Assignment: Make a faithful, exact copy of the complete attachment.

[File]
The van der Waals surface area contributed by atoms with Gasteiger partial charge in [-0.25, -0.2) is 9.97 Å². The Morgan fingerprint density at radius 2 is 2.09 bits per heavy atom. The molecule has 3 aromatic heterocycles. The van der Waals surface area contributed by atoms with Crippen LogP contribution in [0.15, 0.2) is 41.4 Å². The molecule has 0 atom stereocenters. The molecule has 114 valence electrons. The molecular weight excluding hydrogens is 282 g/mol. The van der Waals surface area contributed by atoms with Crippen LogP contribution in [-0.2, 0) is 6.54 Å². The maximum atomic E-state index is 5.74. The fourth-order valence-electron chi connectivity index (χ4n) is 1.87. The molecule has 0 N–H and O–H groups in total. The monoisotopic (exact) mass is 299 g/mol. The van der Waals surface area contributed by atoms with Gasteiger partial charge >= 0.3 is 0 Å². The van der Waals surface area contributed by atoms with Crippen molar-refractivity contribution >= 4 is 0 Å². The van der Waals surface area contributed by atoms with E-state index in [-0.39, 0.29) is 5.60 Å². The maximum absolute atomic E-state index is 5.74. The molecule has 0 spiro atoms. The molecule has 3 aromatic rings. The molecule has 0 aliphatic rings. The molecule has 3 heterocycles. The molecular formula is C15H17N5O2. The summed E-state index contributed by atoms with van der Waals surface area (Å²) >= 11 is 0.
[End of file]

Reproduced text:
The van der Waals surface area contributed by atoms with Gasteiger partial charge in [-0.25, -0.2) is 9.97 Å². The Morgan fingerprint density at radius 2 is 2.09 bits per heavy atom. The molecule has 3 aromatic heterocycles. The van der Waals surface area contributed by atoms with Crippen LogP contribution in [0.15, 0.2) is 41.4 Å². The molecule has 0 atom stereocenters. The molecule has 114 valence electrons. The molecular weight excluding hydrogens is 282 g/mol. The van der Waals surface area contributed by atoms with Crippen LogP contribution in [-0.2, 0) is 6.54 Å². The maximum atomic E-state index is 5.74. The fourth-order valence-electron chi connectivity index (χ4n) is 1.87. The molecule has 0 N–H and O–H groups in total. The monoisotopic (exact) mass is 299 g/mol. The van der Waals surface area contributed by atoms with Gasteiger partial charge >= 0.3 is 0 Å². The van der Waals surface area contributed by atoms with Crippen molar-refractivity contribution >= 4 is 0 Å². The van der Waals surface area contributed by atoms with E-state index in [-0.39, 0.29) is 5.60 Å². The maximum absolute atomic E-state index is 5.74. The molecule has 0 spiro atoms. The molecule has 3 aromatic rings. The molecule has 0 aliphatic rings. The molecule has 3 heterocycles. The molecular formula is C15H17N5O2. The summed E-state index contributed by atoms with van der Waals surface area (Å²) >= 11 is 0.